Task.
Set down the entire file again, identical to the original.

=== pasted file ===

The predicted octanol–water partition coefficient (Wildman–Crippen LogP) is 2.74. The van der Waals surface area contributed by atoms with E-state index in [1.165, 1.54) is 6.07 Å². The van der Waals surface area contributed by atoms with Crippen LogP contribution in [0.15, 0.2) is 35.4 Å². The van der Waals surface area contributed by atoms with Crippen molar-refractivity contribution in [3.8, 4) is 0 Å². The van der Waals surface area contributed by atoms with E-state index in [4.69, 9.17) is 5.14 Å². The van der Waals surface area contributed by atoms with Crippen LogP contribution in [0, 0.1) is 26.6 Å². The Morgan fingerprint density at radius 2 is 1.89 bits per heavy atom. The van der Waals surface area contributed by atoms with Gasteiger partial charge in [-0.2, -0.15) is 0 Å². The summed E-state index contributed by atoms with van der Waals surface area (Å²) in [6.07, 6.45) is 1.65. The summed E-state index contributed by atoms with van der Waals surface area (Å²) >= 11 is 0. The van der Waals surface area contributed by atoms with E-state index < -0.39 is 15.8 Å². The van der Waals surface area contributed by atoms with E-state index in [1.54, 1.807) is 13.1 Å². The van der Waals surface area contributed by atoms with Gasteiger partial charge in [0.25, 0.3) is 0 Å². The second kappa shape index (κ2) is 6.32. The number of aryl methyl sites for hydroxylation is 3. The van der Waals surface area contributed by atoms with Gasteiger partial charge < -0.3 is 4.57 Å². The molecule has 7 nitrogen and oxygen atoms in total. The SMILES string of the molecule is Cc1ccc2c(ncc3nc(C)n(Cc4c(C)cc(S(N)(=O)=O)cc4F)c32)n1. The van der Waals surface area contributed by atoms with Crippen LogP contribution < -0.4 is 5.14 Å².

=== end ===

The predicted octanol–water partition coefficient (Wildman–Crippen LogP) is 2.74. The van der Waals surface area contributed by atoms with E-state index in [1.165, 1.54) is 6.07 Å². The van der Waals surface area contributed by atoms with Crippen LogP contribution in [0.15, 0.2) is 35.4 Å². The van der Waals surface area contributed by atoms with Crippen molar-refractivity contribution in [3.8, 4) is 0 Å². The van der Waals surface area contributed by atoms with E-state index in [4.69, 9.17) is 5.14 Å². The van der Waals surface area contributed by atoms with Crippen LogP contribution in [0, 0.1) is 26.6 Å². The Morgan fingerprint density at radius 2 is 1.89 bits per heavy atom. The van der Waals surface area contributed by atoms with Gasteiger partial charge in [-0.2, -0.15) is 0 Å². The summed E-state index contributed by atoms with van der Waals surface area (Å²) in [6.07, 6.45) is 1.65. The summed E-state index contributed by atoms with van der Waals surface area (Å²) >= 11 is 0. The van der Waals surface area contributed by atoms with E-state index < -0.39 is 15.8 Å². The van der Waals surface area contributed by atoms with E-state index in [1.54, 1.807) is 13.1 Å². The van der Waals surface area contributed by atoms with Gasteiger partial charge in [0.25, 0.3) is 0 Å². The second kappa shape index (κ2) is 6.32. The number of aryl methyl sites for hydroxylation is 3. The van der Waals surface area contributed by atoms with Gasteiger partial charge < -0.3 is 4.57 Å². The molecule has 7 nitrogen and oxygen atoms in total. The SMILES string of the molecule is Cc1ccc2c(ncc3nc(C)n(Cc4c(C)cc(S(N)(=O)=O)cc4F)c32)n1. The van der Waals surface area contributed by atoms with Crippen LogP contribution < -0.4 is 5.14 Å².